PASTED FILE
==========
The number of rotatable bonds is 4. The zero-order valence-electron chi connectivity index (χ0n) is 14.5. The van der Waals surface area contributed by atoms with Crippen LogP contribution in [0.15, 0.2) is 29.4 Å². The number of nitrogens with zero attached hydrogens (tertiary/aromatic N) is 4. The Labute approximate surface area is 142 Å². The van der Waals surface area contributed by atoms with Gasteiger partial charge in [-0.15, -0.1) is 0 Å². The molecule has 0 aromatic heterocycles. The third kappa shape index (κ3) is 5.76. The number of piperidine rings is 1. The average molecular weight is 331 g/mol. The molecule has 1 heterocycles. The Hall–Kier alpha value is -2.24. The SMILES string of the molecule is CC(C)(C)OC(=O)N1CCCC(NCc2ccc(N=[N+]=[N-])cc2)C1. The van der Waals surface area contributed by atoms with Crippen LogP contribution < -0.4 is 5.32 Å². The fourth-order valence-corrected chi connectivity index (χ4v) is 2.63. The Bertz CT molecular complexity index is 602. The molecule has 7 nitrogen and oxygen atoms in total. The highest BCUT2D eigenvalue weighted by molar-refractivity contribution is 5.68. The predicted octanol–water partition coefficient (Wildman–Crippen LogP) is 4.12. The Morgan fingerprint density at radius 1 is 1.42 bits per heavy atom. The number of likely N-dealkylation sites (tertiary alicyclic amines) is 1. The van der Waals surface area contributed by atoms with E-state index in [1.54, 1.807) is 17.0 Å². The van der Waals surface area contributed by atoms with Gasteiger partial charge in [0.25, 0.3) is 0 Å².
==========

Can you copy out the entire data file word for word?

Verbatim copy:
The number of rotatable bonds is 4. The zero-order valence-electron chi connectivity index (χ0n) is 14.5. The van der Waals surface area contributed by atoms with Crippen LogP contribution in [0.15, 0.2) is 29.4 Å². The number of nitrogens with zero attached hydrogens (tertiary/aromatic N) is 4. The Labute approximate surface area is 142 Å². The van der Waals surface area contributed by atoms with Gasteiger partial charge in [-0.15, -0.1) is 0 Å². The molecule has 0 aromatic heterocycles. The third kappa shape index (κ3) is 5.76. The number of piperidine rings is 1. The average molecular weight is 331 g/mol. The molecule has 1 heterocycles. The Hall–Kier alpha value is -2.24. The SMILES string of the molecule is CC(C)(C)OC(=O)N1CCCC(NCc2ccc(N=[N+]=[N-])cc2)C1. The van der Waals surface area contributed by atoms with Crippen LogP contribution < -0.4 is 5.32 Å². The fourth-order valence-corrected chi connectivity index (χ4v) is 2.63. The Bertz CT molecular complexity index is 602. The molecule has 7 nitrogen and oxygen atoms in total. The highest BCUT2D eigenvalue weighted by molar-refractivity contribution is 5.68. The predicted octanol–water partition coefficient (Wildman–Crippen LogP) is 4.12. The Morgan fingerprint density at radius 1 is 1.42 bits per heavy atom. The number of likely N-dealkylation sites (tertiary alicyclic amines) is 1. The van der Waals surface area contributed by atoms with E-state index in [1.54, 1.807) is 17.0 Å². The van der Waals surface area contributed by atoms with Gasteiger partial charge in [0.25, 0.3) is 0 Å².